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Hello
I am new to this site, but not to GSD dogs. Last Friday, 3 days ago, we picked up our new puppy. We decided on a female after having only males. we were told she is the runt of the litter and immediately fell in love.
She rode the 2 hour trip home just beautifuly. She has an excellant temperment, and fit right in. She is eating, drinking, pooping and peeing just fine. She is curious, and very playfull.
We did notice that her heart seems to beat fast and hard. She does not seem unusally tired or lathargic.
we took her to a new vet today (ours was not accepting new patients) and as the vet was checking her out we told her about our girls heart beat. The vet listened, frowned and said she heard a murmor and wanted to take xrays. She came back and said our baby had PDA and nothing short of a very expensive surgery would keep her alive.
Vet would not give her shots. We left and I began my research. From what I can see, the only thing she has is the rapid and strong heartbeat.
Can anyone help me with information about this or point me in the right direction? I am not sure I trust this vet at all and our baby seems like a normal GSD puppy
 

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Congrats on your new baby dog!!!

PDA or patent ductus arteriosis is when a vessel does not close. It needs surgical intervention. Dogs who get surgical intervention early live perfectly normal lives with a normal life span.

The murmur heard in a PDA is very distinct. And should have been by the breeders vet when getting health clearances. Have you talked to the breeder?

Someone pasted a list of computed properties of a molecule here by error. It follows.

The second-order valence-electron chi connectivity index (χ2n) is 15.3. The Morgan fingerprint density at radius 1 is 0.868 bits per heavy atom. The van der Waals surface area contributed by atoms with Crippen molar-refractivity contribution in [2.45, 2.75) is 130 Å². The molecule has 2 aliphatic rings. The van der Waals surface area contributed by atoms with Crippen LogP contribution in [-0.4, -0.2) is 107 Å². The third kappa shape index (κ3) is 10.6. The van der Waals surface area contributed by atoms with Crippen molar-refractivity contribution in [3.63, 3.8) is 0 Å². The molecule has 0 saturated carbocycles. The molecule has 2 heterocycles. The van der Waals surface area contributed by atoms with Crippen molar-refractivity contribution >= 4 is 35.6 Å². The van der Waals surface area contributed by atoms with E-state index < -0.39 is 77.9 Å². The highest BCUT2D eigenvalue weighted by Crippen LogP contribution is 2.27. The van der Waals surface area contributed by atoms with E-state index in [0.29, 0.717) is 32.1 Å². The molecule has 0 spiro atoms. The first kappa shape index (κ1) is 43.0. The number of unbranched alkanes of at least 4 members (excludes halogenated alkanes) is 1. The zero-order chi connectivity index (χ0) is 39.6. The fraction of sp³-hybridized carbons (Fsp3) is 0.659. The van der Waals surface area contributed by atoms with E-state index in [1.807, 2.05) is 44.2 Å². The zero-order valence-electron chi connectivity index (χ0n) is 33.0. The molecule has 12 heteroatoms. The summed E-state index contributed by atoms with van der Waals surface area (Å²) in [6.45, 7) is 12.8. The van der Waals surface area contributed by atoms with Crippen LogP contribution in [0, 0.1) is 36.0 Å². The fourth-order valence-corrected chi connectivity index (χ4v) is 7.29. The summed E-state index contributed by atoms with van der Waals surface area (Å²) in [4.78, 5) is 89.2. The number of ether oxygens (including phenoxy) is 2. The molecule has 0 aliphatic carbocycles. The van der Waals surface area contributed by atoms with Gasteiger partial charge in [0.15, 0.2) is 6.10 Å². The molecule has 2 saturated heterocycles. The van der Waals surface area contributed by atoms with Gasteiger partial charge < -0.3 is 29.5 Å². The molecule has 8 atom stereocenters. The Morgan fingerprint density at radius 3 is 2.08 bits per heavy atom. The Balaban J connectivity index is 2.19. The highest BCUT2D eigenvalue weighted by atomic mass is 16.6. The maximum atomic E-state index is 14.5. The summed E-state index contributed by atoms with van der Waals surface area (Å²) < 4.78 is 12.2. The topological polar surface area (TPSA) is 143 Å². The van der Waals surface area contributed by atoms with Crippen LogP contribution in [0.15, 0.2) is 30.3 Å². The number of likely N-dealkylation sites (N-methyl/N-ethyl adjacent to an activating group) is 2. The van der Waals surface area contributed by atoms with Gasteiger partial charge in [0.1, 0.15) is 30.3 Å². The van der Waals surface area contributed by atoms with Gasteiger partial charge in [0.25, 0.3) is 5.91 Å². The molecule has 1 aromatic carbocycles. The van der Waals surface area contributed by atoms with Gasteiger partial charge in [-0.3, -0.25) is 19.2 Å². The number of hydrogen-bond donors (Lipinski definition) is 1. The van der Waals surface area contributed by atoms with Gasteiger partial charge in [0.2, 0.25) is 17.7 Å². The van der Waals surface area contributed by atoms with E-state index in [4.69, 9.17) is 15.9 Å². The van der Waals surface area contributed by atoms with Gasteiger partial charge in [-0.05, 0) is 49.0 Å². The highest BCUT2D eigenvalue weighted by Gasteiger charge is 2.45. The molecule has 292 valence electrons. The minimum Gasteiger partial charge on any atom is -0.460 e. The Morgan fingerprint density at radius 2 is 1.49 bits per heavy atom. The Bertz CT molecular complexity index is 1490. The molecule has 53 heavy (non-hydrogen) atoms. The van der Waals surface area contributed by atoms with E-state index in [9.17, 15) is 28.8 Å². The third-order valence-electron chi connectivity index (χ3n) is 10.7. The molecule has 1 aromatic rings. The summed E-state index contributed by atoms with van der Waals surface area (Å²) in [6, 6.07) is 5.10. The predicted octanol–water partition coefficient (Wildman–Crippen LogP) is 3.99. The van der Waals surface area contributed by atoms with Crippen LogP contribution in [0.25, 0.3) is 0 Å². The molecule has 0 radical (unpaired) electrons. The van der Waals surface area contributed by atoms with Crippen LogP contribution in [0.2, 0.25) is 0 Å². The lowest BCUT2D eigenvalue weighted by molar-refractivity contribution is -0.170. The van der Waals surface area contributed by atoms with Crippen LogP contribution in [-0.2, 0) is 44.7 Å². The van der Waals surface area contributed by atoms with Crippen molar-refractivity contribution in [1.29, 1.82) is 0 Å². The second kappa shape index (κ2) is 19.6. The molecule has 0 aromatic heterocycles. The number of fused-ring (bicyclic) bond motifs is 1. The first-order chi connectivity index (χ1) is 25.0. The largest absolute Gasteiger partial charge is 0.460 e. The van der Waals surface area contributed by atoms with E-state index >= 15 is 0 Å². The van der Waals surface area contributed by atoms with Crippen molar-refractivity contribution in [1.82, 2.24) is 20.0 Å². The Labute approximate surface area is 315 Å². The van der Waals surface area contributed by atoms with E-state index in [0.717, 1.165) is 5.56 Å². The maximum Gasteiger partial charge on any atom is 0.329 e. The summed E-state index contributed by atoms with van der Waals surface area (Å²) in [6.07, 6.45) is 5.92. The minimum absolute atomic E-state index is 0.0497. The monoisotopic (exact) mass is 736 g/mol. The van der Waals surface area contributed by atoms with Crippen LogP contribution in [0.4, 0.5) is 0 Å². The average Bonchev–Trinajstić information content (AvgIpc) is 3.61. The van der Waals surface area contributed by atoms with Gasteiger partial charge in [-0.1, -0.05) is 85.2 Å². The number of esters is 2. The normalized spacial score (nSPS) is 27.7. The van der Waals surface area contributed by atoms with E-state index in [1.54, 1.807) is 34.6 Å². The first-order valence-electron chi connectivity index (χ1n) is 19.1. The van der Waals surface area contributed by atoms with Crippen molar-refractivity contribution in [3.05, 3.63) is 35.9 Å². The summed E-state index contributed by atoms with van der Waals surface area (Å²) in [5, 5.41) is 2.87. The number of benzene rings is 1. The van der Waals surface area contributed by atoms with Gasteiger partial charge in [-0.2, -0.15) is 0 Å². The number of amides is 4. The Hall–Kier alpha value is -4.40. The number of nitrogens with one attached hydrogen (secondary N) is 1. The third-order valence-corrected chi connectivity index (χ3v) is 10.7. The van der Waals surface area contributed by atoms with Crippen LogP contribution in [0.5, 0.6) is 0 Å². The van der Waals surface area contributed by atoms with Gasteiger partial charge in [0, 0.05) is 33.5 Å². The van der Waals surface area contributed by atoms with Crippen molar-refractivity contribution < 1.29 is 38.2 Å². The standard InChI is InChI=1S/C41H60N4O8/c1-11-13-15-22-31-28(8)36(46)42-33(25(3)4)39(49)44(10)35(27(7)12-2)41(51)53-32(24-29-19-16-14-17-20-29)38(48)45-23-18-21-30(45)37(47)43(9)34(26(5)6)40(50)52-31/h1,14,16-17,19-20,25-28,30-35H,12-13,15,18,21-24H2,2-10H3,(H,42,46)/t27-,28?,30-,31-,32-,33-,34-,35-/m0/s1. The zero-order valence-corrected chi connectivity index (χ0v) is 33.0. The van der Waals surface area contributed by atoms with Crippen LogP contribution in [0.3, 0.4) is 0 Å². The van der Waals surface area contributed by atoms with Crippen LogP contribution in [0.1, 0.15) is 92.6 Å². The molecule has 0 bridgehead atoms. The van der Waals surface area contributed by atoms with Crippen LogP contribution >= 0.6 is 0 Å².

The surgery is expensive. But it's an actual fix. Without surgery, your pup will have a much shorter lifespan.
 
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I second gsdsar’s comments. I’ve had my own gsd with a pda issue, but once it is repaired they are as normal as any other dog. Mine was very similar to your puppy in that he was on the normal end of the spectrum and didn’t show many of the common signs of a pda aside from a murmur.

Next step may be to confirm the diagnosis with a veterinary cardiologist and an echocardiogram. If it is a pda, intervention is very important as >50% of dogs with untreated pdas will go into heart failure before 1 year of age.


The University of Florida Small Animal Hospital has a nice summary here https://smallanimal.vethospital.ufl...-tissue-surgery/patent-ductus-arteriosus-pda/
 

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